>> likely that you are not sufficiently able to; most types of xenophobia
>> are rooted in the subconscious.
> 
> Tell that to the French Canadians. They're the most racist xenophobes on
> the planet, and they think "mais, c'est normal, ça."

Incidentally, that in itself is a xenophobical, if not racist, statement.

Never assume that because most or all of the people that *you* have *met* 
from a group are representative of that group.  Put simply, there are idiots 
everywhere.  Unfortunately, proof by example is a common fallacy among 
humans.


F'up2 poster

PointedEars
-- 
> If you get a bunch of authors […] that state the same "best practices"
> in any programming language, then you can bet who is wrong or right...
Not with javascript. Nonsense propagates like wildfire in this field.
  -- Richard Cornford, comp.lang.javascript, 2011-11-14
0
Thomas
9/3/2012 10:19:34 PM
John W Kennedy wrote:

> On 2012-09-03 20:09:57 +0000, Thomas 'PointedEars' Lahn said:
>> John W Kennedy wrote:
>>> On 2012-09-03 11:00:26 +0000, Thomas 'PointedEars' Lahn said:
>>>> John W Kennedy wrote:
>>>>> Thomas 'PointedEars' Lahn said:
>>>>>> John W Kennedy wrote:
>>>>>>> No. The notion that the seasons exactly correspond to the equinoxes
>>>>>>> and solstices is a phantasy created for the benefit of American
>>>>>>> calendar printers, persuant to the human (and especially American)
>>>>>>> preference for answers that are definite over answers that are
>>>>>>> right. Many parts of the world are more sensible. See Phil Plait
>>>>>>> (badastronomy.com) and others.
>>>>>> No, it depends on whether by season one is referring to the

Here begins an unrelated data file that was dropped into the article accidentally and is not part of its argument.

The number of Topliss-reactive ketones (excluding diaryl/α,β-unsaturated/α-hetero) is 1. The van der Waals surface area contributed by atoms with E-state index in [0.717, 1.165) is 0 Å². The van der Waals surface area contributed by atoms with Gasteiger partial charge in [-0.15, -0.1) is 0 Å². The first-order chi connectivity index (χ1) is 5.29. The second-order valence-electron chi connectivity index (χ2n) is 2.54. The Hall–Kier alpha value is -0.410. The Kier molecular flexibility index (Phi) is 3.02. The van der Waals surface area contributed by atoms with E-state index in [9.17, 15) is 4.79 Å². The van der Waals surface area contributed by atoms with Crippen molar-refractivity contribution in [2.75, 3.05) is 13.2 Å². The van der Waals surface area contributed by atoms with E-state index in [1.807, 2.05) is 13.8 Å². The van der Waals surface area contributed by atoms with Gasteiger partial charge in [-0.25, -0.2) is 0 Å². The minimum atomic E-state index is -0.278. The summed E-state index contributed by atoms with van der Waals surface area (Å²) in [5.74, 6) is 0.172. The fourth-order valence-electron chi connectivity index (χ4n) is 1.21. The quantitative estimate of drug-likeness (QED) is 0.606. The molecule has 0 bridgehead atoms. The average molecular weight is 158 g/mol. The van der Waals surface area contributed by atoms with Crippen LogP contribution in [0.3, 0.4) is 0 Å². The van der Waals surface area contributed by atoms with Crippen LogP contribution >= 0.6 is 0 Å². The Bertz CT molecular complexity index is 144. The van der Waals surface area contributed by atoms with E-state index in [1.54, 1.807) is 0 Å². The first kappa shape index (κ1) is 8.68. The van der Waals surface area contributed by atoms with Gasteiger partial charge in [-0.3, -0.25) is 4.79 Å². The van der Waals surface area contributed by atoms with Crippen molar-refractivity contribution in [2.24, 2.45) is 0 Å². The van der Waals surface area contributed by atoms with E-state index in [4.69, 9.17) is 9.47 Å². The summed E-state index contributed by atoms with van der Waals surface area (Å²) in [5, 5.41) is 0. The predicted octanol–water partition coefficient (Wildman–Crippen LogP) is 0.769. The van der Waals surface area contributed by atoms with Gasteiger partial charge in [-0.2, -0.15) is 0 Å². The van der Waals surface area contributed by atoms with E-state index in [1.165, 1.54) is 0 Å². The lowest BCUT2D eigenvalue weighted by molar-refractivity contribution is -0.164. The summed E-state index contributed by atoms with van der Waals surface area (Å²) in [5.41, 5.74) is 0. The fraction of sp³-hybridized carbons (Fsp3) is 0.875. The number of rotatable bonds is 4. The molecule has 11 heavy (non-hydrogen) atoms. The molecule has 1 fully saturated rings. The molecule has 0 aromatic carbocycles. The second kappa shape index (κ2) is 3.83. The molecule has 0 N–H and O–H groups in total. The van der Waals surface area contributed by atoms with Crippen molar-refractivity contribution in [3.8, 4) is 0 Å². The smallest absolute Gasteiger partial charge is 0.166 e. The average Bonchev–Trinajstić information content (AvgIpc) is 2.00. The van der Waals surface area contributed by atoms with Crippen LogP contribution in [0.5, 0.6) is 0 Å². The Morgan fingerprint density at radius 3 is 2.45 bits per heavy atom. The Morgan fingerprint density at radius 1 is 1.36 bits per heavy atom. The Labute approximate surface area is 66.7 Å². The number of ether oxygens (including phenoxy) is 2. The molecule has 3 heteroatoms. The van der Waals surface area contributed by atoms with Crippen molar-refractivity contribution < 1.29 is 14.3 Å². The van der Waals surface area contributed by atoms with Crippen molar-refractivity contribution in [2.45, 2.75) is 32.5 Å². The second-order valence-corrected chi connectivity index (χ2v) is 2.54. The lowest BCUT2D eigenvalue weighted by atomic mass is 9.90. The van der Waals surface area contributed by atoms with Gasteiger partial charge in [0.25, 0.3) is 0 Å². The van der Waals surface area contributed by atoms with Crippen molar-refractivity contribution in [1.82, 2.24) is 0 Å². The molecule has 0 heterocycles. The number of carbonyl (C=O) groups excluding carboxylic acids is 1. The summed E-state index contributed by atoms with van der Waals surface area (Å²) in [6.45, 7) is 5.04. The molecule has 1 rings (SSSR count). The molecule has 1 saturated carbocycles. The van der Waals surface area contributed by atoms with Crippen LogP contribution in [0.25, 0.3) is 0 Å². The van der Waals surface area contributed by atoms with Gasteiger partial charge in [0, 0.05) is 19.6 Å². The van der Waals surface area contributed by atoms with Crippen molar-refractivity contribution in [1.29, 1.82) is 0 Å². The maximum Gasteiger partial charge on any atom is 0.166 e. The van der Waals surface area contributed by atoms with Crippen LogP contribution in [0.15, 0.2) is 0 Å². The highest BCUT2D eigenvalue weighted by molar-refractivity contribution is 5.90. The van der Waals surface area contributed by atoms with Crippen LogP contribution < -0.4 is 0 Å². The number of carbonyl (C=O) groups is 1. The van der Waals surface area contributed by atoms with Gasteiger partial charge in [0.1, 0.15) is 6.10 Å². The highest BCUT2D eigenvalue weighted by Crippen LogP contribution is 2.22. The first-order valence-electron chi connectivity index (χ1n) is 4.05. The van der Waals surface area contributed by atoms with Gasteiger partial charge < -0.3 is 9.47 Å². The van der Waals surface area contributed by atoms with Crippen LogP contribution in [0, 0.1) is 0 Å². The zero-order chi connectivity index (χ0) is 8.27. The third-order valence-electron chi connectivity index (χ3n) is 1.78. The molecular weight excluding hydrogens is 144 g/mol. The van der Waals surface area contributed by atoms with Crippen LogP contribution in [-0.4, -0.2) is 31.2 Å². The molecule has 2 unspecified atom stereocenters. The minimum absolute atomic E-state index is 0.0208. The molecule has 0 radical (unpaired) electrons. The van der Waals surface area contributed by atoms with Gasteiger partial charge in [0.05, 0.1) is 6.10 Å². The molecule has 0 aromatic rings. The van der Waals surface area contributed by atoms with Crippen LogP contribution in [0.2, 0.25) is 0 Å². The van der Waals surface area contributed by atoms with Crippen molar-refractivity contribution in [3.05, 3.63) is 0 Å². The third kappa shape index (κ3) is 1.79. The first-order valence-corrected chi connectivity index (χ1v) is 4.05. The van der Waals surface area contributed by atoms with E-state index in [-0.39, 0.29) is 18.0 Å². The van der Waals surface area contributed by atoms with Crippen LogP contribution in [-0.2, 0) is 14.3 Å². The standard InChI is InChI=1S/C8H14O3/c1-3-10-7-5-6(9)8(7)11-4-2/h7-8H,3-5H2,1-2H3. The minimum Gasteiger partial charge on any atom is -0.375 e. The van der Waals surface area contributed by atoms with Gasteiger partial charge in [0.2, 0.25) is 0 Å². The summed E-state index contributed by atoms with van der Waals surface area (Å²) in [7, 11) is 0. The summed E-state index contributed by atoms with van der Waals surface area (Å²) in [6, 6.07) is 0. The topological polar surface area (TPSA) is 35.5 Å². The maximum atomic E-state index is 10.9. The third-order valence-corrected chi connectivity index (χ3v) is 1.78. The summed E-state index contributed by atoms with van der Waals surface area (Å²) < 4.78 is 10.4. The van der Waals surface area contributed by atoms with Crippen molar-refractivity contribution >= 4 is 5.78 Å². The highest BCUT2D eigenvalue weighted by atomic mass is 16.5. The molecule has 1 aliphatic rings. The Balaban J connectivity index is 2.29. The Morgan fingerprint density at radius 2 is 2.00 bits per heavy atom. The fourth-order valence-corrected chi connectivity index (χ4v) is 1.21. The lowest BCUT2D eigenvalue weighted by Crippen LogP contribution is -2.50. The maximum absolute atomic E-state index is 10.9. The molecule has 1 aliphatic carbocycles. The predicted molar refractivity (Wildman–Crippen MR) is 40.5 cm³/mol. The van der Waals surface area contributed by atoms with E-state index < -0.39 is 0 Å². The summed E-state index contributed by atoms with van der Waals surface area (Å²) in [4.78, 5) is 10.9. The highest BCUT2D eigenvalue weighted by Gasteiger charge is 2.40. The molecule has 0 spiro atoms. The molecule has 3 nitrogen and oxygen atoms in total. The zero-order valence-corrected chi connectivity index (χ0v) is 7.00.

>>>>>> astronomical (defined by the IAU) or the meteorological seasons
       ^^^^^^^^^^^^^^^^^^^^^^^^^^^^^^^^^^^^^^^^^^^^^^^^^^^^^^^^^^^^^^^
>>>>>> (defined by the WMO).
       ^^^^^^^^^^^^^^^^^^^^
>>>>> Wildly false dichotomy. There are a great many places where neither
                                                            ^^^^^^^^^^^^^
>>>>> law nor custom observes either.
      ^^^^^^^^^^^^^^^^^^^^^^^^^^^^^^
>>>> Out of curiosity: Name one.
>>> […] Sweden, Finland....
>> 
>> Ahh the Scandinavian and Baltic countries – where Midsummer (sv:
>> Midsommar) is celebrated around and rooted in the *summer solstice*
>> between June 20 and June 22?
>> 
>>> But most obviously you have forgotten that England's "Midsummer Day"
>>> falls on the Solstice.
>> 
>> That would be proving what, exactly?  That some holidays -- particularly
>> those rooted in Earth religions -- actually do relate to the astronomical
>> seasons, as I have stated?
> 
> So you affirm that having the solstice at midsummer and having it as
> the first day of summer are equivalent?

Of course not.  As the term midsummer (the *middle* of the summer) already 
suggests, the first day of astronomical summer on the northern hemisphere of 
the Earth lies halfway between the vernal equinox and the summer solstice.